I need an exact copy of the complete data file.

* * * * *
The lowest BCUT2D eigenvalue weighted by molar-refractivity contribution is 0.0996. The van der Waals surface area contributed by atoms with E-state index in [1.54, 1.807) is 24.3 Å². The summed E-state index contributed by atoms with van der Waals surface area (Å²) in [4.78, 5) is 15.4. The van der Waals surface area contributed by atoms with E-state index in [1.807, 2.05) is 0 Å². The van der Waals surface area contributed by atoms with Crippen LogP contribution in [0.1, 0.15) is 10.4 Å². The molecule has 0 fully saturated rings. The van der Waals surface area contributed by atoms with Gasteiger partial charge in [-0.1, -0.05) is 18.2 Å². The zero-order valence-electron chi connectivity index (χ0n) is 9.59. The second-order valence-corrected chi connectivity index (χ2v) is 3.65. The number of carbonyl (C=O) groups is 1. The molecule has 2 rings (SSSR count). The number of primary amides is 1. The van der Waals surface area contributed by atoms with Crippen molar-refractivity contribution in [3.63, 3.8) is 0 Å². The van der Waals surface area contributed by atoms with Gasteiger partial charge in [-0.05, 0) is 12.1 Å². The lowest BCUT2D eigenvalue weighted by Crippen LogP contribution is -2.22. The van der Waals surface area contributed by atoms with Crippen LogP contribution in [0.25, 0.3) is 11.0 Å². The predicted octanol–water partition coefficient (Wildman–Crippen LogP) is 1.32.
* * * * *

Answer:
The lowest BCUT2D eigenvalue weighted by molar-refractivity contribution is 0.0996. The van der Waals surface area contributed by atoms with E-state index in [1.54, 1.807) is 24.3 Å². The summed E-state index contributed by atoms with van der Waals surface area (Å²) in [4.78, 5) is 15.4. The van der Waals surface area contributed by atoms with E-state index in [1.807, 2.05) is 0 Å². The van der Waals surface area contributed by atoms with Crippen LogP contribution in [0.1, 0.15) is 10.4 Å². The molecule has 0 fully saturated rings. The van der Waals surface area contributed by atoms with Gasteiger partial charge in [-0.1, -0.05) is 18.2 Å². The zero-order valence-electron chi connectivity index (χ0n) is 9.59. The second-order valence-corrected chi connectivity index (χ2v) is 3.65. The number of carbonyl (C=O) groups is 1. The molecule has 2 rings (SSSR count). The number of primary amides is 1. The van der Waals surface area contributed by atoms with Crippen molar-refractivity contribution in [3.63, 3.8) is 0 Å². The van der Waals surface area contributed by atoms with Gasteiger partial charge in [-0.05, 0) is 12.1 Å². The lowest BCUT2D eigenvalue weighted by Crippen LogP contribution is -2.22. The van der Waals surface area contributed by atoms with Crippen LogP contribution in [0.25, 0.3) is 11.0 Å². The predicted octanol–water partition coefficient (Wildman–Crippen LogP) is 1.32.